“Iron Man 2” is about to blast off, but “How to Train Your Dragon” has sort of become the hottest topic at the box office so far this year. Yes, “Alice in Wonderland,” took the world by storm, but “Dragon” started small and has been raking in viewers every weekend since, showing legs that are like the second cousin-twice-removed of ‘Avatar.’ So it is in this light that I decide to review “How to Train Your Dragon,” which I went to see only curiously out of its sweeping success.
Somewhat disappointingly, “How to Train Your Dragon” is not the heralded classic its Tomatometer rating might suggest. The Dreamworks Animation feature has to be experienced on a purely visceral and visual level. The 3D factor really helps nudge this one a cut above the rest, making a stronger impression than “Kung Fu Panda” and “Monsters vs. Aliens,” but still never reaching Pixar-level storytelling.
The plot involves a young blacksmith, Hiccup, born to the greatest viking in all the land. Hiccup may be born of vikings, but he has little violence in his blood, as much as he tries to be the warrior his father is. In an attempt to showcase some valor, Hiccup tries a shot at catching himself a dragon, and does so. No one believes his story, but the young lad ends up training his newfound pet, Toothless, in secret, learning all the tricks and trades of the dragon population, which allows him to make 180-transition in his training simulations. Over the course of the boy and dragon’s growing bond, Hiccup learns that the dragons really aren’t savage beasts, and decides he must try to stop the viking population from attacking these harmless creatures.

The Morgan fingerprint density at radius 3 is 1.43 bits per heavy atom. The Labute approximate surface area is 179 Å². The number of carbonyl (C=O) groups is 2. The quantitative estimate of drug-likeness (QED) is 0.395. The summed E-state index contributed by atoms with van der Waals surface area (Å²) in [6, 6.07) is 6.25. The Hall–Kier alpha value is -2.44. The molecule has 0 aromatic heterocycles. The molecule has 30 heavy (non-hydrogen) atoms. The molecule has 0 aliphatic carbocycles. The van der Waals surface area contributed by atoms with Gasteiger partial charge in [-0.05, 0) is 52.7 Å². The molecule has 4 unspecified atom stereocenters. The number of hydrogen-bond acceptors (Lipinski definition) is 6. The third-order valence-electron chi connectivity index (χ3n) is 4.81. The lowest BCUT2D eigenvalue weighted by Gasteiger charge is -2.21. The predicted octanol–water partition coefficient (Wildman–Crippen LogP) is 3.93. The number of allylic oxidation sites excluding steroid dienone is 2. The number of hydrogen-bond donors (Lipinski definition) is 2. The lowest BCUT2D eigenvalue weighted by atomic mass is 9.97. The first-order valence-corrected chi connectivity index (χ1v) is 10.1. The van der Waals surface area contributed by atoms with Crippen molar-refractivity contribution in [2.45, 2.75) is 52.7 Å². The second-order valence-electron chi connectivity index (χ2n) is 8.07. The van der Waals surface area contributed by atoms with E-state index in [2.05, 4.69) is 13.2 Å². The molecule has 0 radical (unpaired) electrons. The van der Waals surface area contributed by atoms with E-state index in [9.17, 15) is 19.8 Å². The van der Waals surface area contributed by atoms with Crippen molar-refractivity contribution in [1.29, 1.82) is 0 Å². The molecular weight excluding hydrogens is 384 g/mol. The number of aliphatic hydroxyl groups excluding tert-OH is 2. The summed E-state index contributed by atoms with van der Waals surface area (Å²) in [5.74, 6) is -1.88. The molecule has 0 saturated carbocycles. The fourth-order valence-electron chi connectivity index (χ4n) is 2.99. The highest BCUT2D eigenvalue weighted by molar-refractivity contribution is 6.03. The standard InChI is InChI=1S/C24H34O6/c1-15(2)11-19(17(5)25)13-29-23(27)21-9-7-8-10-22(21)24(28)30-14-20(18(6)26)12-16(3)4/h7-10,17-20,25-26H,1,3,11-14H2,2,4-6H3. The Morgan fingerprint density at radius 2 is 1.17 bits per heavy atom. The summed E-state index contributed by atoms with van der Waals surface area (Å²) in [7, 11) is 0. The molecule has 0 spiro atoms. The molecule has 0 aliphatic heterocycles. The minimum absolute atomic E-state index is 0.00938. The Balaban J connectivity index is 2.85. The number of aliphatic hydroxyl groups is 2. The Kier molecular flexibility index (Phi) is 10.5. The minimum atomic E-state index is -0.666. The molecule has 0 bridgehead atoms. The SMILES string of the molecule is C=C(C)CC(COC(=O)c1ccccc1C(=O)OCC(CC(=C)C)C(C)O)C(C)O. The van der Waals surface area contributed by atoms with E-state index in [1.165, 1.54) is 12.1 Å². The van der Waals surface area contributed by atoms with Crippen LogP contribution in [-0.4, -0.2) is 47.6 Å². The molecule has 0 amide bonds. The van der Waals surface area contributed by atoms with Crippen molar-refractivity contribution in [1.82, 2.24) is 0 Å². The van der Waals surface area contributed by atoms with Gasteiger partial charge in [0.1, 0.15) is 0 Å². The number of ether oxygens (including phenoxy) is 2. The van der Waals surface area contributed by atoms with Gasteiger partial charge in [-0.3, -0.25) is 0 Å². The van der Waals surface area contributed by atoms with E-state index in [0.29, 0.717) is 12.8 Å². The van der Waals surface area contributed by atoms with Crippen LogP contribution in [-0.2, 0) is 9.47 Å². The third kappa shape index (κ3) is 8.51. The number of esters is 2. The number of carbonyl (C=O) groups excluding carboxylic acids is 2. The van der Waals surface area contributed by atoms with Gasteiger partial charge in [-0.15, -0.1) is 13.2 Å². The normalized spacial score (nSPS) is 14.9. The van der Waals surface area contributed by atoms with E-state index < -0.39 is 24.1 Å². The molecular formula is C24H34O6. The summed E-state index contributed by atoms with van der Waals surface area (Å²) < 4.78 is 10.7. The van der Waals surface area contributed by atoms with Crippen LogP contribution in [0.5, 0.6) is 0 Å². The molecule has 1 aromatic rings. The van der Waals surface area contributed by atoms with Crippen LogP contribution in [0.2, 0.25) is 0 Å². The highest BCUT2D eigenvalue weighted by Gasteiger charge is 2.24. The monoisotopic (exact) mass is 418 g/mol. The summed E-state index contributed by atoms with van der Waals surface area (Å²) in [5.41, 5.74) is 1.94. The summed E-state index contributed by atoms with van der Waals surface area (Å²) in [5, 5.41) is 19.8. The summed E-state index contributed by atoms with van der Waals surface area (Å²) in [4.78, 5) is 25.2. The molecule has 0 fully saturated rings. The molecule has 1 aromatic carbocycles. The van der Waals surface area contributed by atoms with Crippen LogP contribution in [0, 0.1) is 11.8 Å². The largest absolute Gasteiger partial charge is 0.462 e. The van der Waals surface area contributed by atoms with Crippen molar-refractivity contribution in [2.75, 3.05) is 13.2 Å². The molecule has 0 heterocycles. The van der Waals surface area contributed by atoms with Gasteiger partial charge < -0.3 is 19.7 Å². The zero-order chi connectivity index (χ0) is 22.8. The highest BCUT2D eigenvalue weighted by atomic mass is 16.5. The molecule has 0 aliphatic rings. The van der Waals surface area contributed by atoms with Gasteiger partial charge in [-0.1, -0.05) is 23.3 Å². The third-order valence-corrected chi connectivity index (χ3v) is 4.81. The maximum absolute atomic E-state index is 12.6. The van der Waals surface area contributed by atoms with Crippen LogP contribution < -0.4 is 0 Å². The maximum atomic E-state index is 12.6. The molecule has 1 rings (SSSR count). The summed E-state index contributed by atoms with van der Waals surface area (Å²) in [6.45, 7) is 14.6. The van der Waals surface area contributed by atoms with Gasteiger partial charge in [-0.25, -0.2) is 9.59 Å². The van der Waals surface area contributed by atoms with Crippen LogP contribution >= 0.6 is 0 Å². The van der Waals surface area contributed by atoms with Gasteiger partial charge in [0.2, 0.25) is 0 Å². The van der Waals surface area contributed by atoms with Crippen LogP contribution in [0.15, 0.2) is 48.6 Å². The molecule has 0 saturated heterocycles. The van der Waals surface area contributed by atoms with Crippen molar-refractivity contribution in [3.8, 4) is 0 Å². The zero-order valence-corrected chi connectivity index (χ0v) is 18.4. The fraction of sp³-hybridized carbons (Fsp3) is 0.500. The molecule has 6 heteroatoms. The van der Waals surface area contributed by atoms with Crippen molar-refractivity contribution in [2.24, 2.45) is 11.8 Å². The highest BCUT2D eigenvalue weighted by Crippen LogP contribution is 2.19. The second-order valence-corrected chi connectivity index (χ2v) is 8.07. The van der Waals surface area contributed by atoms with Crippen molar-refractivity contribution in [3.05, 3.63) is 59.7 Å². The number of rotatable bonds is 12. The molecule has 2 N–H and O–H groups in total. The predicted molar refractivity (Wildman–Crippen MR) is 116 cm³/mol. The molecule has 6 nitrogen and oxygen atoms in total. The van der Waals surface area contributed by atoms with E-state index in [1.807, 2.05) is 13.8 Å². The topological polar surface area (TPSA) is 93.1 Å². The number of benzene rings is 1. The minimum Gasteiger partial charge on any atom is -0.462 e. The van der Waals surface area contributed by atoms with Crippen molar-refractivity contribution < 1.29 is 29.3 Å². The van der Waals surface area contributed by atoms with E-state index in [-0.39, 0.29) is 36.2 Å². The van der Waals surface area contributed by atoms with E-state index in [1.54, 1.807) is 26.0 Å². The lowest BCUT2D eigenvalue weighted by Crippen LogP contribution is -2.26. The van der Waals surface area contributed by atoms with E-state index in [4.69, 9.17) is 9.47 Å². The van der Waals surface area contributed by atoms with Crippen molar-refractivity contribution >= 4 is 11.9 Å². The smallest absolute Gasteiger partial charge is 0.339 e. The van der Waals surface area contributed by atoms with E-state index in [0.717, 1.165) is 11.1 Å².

The story sounds as though it would appeal on an emotional level, but it never quite gets there. The plot is very standard in the traditional sense of the animation universe, and I think the movie is best enjoyed as an entertaining 3D wallop, which it most certainly is. Toothless, the dragon, is very cute, and the relationship between Hiccup and Toothless is no more than cute. Perhaps I’ve been getting used to movies like “Up” and “Wall-E” that have had the opportunity to hamper my judgment with animated movies, but simply put, “How to Train Your Dragon” is not quite up to that quality-level of filmmaking–and there’s nothing wrong with that. Dreamworks provides another serviceable entry to their canon that provides eye-popping action sequences in 3D that make a good argument for that extra dimension. Audiences should be thrilled, entertained, and will certainly enjoy themselves for the movie is certainly never boring, but I didn’t find it to be as emotionally resonant as it thinks it is.
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